Skift Take

Mapping each room in thousands of hotels is a huge project, but more undertakings like that are needed to bring the hotel industry into the 21st century.

IHG Hotels & Resorts recently rolled out a function that allows guests to find and book rooms based on certain attributes, a project it says has been years in the making.

Through the IHG app, guests can search for rooms at most hotels based on features, such as it being on a higher floor or having a certain view.

The new feature allows hotels to sell individual room attributes — not just the rooms alone at a standard price — creating a new source of revenue.

“You can price a standard room very differently from a room with a view or a room with a higher floor, and then be able to offer that up digitally,” said George Turner, chief commercial and technology officer at IHG.

IHG hotels now also have the ability to offer add-ons to guests, such as prepaid parking, food and beverage credits, special in-room amenities, and more. More than 100 hotels will have this capability live by the end of 2023, the company said. 

When a guest selects a certain attribute for a hotel room, IHG said they pay an average of $22 more per night for that booking. For the hotels that enable the upsell feature, guests that use it pay up to $41 more per night. 

The attribute-based listings are part of a newly relaunched app, now available in 20 languages, which contains enhanced loyalty capabilities and other features. IHG said the app is its fastest growing revenue channel, having driven more than half of all digital bookings in 2023.

The upgraded app includes the ability to save properties to a “wishlist,” which the company plans to make shareable in the future. There’s also a feature that enables a guest’s mobile device to connect to a property’s Wi-Fi automatically. 

IHG has more than 6,000 hotels in more than 100 countries, with more than 1,900 more in the pipeline. Its portfolio of 19 brands spans from luxury brands, such as InterContinental Hotels & Resorts, to economy brands, such as Holiday Inn.

A ‘Monumental Effort’

To enable the attribute-based selling capabilities, IHG first had to shift its entire estate to a cloud-based reservation system — which contains information about a hotel’s inventory — which it completed before the pandemic in partnership with Amadeus. 

Then, owners and general managers had to take inventory of each room of each hotel worldwide over several years. That was the only way that the company could sell unique features.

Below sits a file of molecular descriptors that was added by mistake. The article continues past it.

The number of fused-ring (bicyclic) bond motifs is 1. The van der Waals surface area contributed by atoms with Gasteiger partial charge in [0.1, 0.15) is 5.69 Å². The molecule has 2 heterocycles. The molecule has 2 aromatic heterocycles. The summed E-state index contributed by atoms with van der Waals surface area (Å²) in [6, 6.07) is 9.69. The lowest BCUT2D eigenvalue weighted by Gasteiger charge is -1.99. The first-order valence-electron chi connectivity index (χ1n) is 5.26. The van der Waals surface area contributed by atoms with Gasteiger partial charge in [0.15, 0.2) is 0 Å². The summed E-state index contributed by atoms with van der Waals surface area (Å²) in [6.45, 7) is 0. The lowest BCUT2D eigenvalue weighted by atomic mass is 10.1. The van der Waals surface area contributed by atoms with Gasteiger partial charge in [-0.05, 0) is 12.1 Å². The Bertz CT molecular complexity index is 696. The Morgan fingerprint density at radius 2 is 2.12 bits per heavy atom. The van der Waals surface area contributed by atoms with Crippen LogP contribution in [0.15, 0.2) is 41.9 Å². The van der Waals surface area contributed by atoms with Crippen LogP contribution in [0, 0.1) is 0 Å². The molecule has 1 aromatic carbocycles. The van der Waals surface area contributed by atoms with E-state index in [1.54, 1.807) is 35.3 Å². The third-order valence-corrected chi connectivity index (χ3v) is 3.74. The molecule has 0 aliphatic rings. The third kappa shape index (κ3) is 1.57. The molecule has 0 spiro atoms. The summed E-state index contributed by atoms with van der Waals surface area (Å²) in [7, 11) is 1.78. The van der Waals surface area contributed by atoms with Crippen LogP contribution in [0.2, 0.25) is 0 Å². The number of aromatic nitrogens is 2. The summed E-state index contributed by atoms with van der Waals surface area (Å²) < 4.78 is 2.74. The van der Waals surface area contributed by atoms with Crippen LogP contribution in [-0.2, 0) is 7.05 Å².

“That was a monumental effort,” Turner said. 

“We had to go and understand the makeup of every single one of those hotels across the entirety of our estate. There’s only going to be so many of them that have got a room with a view; there are only so many of them that are on a high floor. So you literally go room by room.” 

The company and its brand teams also had to define attributes and room standards across each brand, ensuring that what a guest orders is consistent from one property to the next.

For IHG, its primary goal is to increase direct bookings for hotel owners. That effort has also included rebuilding each hotel’s website, which has been done with over 80% of the company’s portfolio. 

Paving the Way for Personalization and AI 

IHG’s attribute-based selling is in line with what the industry is pushing for when it comes to the next stages of personalization.

The process of mapping the rooms at IHG is an example of the amount of work it will take to make hyper-personalization a reality in the future. 

Large companies like Amadeus and Amazon Web Services are working with hotel companies to transition to the cloud and collect standardized data in preparation. 

The transition to the cloud-based central reservation system was a significant step in that journey for IHG. 

“I call it, if you like, a heart transplant. It unlocks a huge amount of capability for us to be able to do many things in terms of offering up different capabilities and options to our guests,” Turner said. “And … it enables owners to be able to digitally merchandise their product in a different way, not simply be selling a room at a price.” 

And that brings IHG a step closer to being able to implement a useful AI concierge tool in the future, something he envisions will give guests the ability to self-serve at a higher level

“That’s an area where we’re really starting to focus,” Turner said.

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Tags: amadeus, artificial intelligence, business travel, future of lodging, ihg, online travel newsletter

Photo credit: InterContinental Phu Quoc Long Beach Resort in Vietnam, showing a room with a view. IHG Hotels & Resorts / IHG Hotels & Resorts

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